He also pointed to several tweets and statements by Trump, in which the president directly stated that this year's election would be rigged. The main target of the president's attacks is the regulations introduced by some states that facilitate voting by mail.
Douglas' amazement was also sparked by the president's refusal to make a clear declaration that in the event of a defeat, he would peacefully hand overpower. At a conference in September, he said he would "see what happened." During the debate of the candidates for vice president, vice president Mike Pence also refused to answer this question.
According to Douglas, the statements made by the president's allies in Congress, such as the head of the Senate justice committee, Lindsey Graham, also indicate that post-election disputes are inevitable. In an interview with CNN, Graham explicitly suggested that the Supreme Court may decide the outcome of the election. The prospect of electoral disputes is one of the Republican arguments for filling a vacancy in the Court before the November 3 elections.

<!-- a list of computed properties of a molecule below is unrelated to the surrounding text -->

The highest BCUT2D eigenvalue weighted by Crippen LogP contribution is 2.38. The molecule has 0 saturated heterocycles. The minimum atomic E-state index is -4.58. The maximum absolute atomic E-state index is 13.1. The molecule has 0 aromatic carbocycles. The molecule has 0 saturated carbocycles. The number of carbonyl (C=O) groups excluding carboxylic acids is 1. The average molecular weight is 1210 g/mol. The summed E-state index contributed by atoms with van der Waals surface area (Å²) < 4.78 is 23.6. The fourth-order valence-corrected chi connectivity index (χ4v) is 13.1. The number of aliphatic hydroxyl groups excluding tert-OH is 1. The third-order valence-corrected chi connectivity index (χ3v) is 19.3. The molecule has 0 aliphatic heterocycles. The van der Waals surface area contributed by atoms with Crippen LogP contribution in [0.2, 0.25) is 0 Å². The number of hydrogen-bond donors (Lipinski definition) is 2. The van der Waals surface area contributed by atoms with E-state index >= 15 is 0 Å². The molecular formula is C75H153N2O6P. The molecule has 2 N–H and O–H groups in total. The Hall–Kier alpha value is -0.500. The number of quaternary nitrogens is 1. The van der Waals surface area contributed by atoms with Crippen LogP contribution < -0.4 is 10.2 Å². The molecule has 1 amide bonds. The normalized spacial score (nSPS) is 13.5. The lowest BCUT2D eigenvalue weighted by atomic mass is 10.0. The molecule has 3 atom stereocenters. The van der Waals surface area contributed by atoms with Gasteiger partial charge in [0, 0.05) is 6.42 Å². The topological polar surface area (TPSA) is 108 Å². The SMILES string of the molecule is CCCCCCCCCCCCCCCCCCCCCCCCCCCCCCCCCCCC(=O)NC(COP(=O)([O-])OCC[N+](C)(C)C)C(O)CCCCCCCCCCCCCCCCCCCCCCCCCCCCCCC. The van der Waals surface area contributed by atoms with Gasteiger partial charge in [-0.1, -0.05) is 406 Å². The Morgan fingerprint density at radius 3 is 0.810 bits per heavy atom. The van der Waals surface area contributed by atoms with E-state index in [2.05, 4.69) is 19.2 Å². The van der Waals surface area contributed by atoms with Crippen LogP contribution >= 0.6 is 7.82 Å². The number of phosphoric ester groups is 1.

Meanwhile, back in October, many lawsuits were filed in the courts against the state's postal voting regulations. Millions of voters have already cast their votes using this method, and the total number of correspondence votes will almost certainly be the highest in history.
According to Douglas, the allegations of forgery are unfounded, and the president's administration has so far not presented any serious evidence that correspondence votes are alleged to be fraudulent. FBI chief Christopher Wray also spoke of the lack of such evidence. However, this does not mean that this case cannot cause a serious crisis.